At the centre of several films in Allu Arjun’s recent filmography is a crisis of paternity. In Naa Peru Surya, Naa Illu India (2018), his character suffers from anger issues that stem from his distressed relationship with his father. In Ala Vaikunthapurramuloo (2020), a comedy whose thumping success established him as one of the most prominent stars in the Telugu film industry, he fought against an oppressive foster father and set out to guard his biological father from his many enemies.
In Pushpa, every decision the protagonist takes in his life arises from the humiliation he suffered in his childhood for his mother’s unmarried status. Pushpa Raj (Allu Arjun) bribes, schemes and murders his way up the power ladder in Andhra Pradesh’s red sandalwood smuggling business, a tale of shocking moral corruption which the film casually bases on a clumsily-staged melodramatic episode about disputed paternity.
From the childhood scenes in which little Pushpa witnesses his meek ever-weeping mother being bullied and insulted by his step-brother (Ajay in an ill-fitting wig), the film leaps to his adulthood where he is a confident delinquent who talks and acts like he has nothing to lose. There are so many loose threads the film doesn’t care to connect. For one, Pushpa was brought up by a god-fearing, level-headed mother. When and how did he lose that socially-ingrained fear of sins?
Directed by Sukumar, Pushpa is centred on an anti-hero, an extremely ambitious young man who will stop at nothing to reach the top of his game. There is a little bit of Pudhupettai (2006) in the storyline. But the film lacks the class-caste consciousness and the acidic vigour that Selvaraghavan’s film possessed. Over a running time of close to three hours, many things happen in Pushpa. The protagonist begins his journey as an ordinary wood-cutter and rises to the position of a kingmaker. En route, he kills numerous people, faces death a few times, and finds love. Sukumar crams into the narrative an excess of every element. But he fails miserably in tidying it up. The chaos in Pushpa is not by design but an accident, the result of mediocre writing and filmmaking.
The film takes the audience through utterly familiar dramatic moments interspersed with excessively-photoshopped stunt sequences. Consider the opening scene where Pushpa, on a truck loaded with sandalwood logs, clashes with a group of cops in Tamil Nadu. When they refuse to take the bribe he offers, he beats them to a pulp. What makes an action sequence delightful isn’t just the mechanics but also the wickedness in the writing, the twists and details that elevate it above the ordinary. When Pushpa delivers the punches, the ground shakes, a sheet of dried leaves flies in the air – the archaic tricks. Eventually, it is a severely dull sequence. The men get paid, Pushpa drives away in the truck.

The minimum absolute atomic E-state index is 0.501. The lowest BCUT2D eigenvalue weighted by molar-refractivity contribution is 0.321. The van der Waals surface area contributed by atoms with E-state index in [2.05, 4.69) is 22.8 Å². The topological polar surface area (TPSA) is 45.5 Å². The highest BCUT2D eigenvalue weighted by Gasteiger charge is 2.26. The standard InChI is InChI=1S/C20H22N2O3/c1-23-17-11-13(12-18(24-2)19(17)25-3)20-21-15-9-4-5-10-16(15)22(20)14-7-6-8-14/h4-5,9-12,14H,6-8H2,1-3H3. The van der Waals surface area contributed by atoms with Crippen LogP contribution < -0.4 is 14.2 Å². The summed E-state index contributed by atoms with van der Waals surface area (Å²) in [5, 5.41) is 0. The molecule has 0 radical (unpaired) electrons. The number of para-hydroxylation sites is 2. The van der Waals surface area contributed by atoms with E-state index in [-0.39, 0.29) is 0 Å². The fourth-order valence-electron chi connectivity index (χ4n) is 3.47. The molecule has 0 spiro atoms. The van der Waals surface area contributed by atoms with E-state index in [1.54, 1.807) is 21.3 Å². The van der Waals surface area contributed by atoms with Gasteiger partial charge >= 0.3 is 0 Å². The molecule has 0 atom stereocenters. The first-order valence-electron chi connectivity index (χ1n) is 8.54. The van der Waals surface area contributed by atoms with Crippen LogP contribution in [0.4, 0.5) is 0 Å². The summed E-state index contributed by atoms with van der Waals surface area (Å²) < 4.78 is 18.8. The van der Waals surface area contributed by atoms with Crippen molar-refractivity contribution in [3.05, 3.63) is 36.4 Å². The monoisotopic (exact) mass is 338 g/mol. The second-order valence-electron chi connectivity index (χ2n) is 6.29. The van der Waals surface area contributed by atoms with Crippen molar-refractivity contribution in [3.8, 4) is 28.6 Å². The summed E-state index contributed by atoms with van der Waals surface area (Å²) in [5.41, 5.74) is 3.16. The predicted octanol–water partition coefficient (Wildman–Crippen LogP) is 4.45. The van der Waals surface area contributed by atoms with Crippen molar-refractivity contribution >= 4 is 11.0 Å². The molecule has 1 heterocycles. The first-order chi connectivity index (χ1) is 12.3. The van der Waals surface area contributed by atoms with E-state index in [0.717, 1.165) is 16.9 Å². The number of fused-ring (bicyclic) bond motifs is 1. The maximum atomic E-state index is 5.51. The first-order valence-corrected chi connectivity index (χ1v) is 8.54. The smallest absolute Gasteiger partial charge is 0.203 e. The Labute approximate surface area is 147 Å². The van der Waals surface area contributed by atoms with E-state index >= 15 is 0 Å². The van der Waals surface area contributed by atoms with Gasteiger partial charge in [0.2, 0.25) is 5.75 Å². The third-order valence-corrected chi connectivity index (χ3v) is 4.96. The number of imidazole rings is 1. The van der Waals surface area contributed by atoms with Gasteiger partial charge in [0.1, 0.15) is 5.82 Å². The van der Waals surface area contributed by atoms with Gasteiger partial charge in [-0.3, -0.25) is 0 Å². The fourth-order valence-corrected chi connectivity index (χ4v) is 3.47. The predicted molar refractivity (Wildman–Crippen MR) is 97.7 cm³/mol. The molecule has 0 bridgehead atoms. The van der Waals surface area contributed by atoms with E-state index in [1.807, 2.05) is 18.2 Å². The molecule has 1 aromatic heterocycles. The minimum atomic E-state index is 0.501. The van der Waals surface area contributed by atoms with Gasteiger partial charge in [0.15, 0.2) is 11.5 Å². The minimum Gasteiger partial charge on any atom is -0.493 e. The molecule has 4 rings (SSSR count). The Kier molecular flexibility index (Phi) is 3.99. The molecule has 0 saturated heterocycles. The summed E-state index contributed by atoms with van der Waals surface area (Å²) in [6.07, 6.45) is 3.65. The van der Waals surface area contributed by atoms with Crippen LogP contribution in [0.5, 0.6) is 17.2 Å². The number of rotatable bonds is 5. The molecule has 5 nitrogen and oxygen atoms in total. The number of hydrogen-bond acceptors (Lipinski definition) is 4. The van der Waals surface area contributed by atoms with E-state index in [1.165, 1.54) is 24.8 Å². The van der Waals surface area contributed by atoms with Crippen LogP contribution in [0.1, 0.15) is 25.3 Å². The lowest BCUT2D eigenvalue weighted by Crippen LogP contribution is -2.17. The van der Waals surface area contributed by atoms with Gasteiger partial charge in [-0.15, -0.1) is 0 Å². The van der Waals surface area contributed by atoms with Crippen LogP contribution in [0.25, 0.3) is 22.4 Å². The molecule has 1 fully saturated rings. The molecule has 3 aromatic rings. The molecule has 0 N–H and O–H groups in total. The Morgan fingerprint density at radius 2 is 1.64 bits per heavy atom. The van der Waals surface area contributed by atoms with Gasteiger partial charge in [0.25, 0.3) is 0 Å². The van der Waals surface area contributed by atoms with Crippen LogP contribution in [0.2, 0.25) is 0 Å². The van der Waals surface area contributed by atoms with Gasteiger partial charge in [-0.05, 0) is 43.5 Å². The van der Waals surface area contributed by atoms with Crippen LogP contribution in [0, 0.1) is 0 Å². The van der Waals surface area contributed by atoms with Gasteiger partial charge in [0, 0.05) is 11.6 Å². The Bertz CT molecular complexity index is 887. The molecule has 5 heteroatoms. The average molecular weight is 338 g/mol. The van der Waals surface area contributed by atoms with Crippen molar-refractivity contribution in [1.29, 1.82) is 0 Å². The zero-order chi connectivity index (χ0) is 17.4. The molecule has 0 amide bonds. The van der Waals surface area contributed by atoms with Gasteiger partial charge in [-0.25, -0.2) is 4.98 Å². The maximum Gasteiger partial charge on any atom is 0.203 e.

In Pudhupettai, Selvaraghavan brilliantly dissected and elaborated the complex worldview of Kokki Kumar (Dhanush). Here, Sukumar treats the moral vacuum within Pushpa as a professional triumph. At the end of every day, after committing notorious crimes, he goes home, to his mother, like a faithful son. The absurd middle-class normalcy of his family life is never questioned or disturbed.
Whenever Srivalli (Rashmika Mandanna), the belle Pushpa falls head over heels in love with, appears on the screen, the narrative comes to a pause. The film takes a break from images of violence and watches her go about the mundane daily chores like she is performing for an invisible audience. Srivalli is frail and frivolous – Rashmika turns her into a woman-child who has no grip over reality, a perfect foil to Pushpa’s macho quality. She is, ironically, a far weaker character than Samantha Ruth Prabhu’s item dancer. The latter, the innate sexism of item dance aside, gets a quasi-powerful moment in the end when she stares at the camera, breaking the fourth wall as though she is asserting her agency.
There are antagonists aplenty in Pushpa, but none of them leaves a mark. Yet another evidence of the sloppiness of the screenplay. In the final few minutes of the film, a new villain arrives – a deranged police officer, played by Fahadh Faasil, a brilliant actor and the darling of the Indian OTT audience. He gets a rousing entry and an utterly underwhelming, almost laughable exit where he resembles a parody of a routine Jagapathi Babu villain.
Sukumar’s last film, Rangasthalam (2018), was a remarkable revenge drama that displayed an excellent understanding of the social realities of the region where it was set. The Seshachalam forest where Pushpa unfolds has always been a troubled zone. In 2015, over 20 wood-cutters were killed by the Andhra police. Pushpa has a working-class hero, but the film is sternly cold towards the plight of the forest-dwellers and workers caught between the state and the mafia. Sukumar erases the several layers of history from the forest and shoots the woods in wide-angle lenses. It is pretty alright, but where is the essence? In a pivotal scene, Pushpa picks up a giant log that must weigh several times his bodyweight, jumps to the top of a truck and tosses it in. All the money poured into the film does not hide the plasticity of the red sandalwood log, the film’s most vital property.
This Pushpa review is a Silverscreen original article. It was not paid for or commissioned by anyone associated with the movie. Silverscreen.in and its writers do not have any commercial relationship with movies that are reviewed on the site.